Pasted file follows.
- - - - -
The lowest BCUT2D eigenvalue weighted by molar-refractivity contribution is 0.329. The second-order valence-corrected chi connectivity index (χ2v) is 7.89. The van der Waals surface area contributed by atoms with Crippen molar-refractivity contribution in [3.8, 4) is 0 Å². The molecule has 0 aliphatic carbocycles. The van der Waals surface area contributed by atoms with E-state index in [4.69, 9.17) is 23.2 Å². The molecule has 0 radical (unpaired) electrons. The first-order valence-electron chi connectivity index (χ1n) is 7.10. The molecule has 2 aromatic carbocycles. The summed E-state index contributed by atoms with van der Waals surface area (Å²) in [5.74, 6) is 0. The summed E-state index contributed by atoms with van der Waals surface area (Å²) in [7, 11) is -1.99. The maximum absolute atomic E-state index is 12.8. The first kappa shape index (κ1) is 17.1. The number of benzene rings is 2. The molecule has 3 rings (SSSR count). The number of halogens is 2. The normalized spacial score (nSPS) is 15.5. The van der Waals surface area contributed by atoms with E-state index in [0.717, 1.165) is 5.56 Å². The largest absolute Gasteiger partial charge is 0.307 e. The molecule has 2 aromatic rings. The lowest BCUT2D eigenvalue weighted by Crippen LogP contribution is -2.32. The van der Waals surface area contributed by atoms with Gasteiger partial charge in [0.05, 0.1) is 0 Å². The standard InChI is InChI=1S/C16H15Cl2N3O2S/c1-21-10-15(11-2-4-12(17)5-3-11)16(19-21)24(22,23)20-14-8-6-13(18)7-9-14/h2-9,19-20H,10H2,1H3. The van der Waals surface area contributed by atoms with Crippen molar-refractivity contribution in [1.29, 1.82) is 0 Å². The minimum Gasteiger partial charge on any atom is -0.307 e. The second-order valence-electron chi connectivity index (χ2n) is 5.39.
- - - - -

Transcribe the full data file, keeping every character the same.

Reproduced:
The lowest BCUT2D eigenvalue weighted by molar-refractivity contribution is 0.329. The second-order valence-corrected chi connectivity index (χ2v) is 7.89. The van der Waals surface area contributed by atoms with Crippen molar-refractivity contribution in [3.8, 4) is 0 Å². The molecule has 0 aliphatic carbocycles. The van der Waals surface area contributed by atoms with E-state index in [4.69, 9.17) is 23.2 Å². The molecule has 0 radical (unpaired) electrons. The first-order valence-electron chi connectivity index (χ1n) is 7.10. The molecule has 2 aromatic carbocycles. The summed E-state index contributed by atoms with van der Waals surface area (Å²) in [5.74, 6) is 0. The summed E-state index contributed by atoms with van der Waals surface area (Å²) in [7, 11) is -1.99. The maximum absolute atomic E-state index is 12.8. The first kappa shape index (κ1) is 17.1. The number of benzene rings is 2. The molecule has 3 rings (SSSR count). The number of halogens is 2. The normalized spacial score (nSPS) is 15.5. The van der Waals surface area contributed by atoms with E-state index in [0.717, 1.165) is 5.56 Å². The largest absolute Gasteiger partial charge is 0.307 e. The molecule has 2 aromatic rings. The lowest BCUT2D eigenvalue weighted by Crippen LogP contribution is -2.32. The van der Waals surface area contributed by atoms with Gasteiger partial charge in [0.05, 0.1) is 0 Å². The standard InChI is InChI=1S/C16H15Cl2N3O2S/c1-21-10-15(11-2-4-12(17)5-3-11)16(19-21)24(22,23)20-14-8-6-13(18)7-9-14/h2-9,19-20H,10H2,1H3. The van der Waals surface area contributed by atoms with Crippen molar-refractivity contribution in [1.29, 1.82) is 0 Å². The minimum Gasteiger partial charge on any atom is -0.307 e. The second-order valence-electron chi connectivity index (χ2n) is 5.39.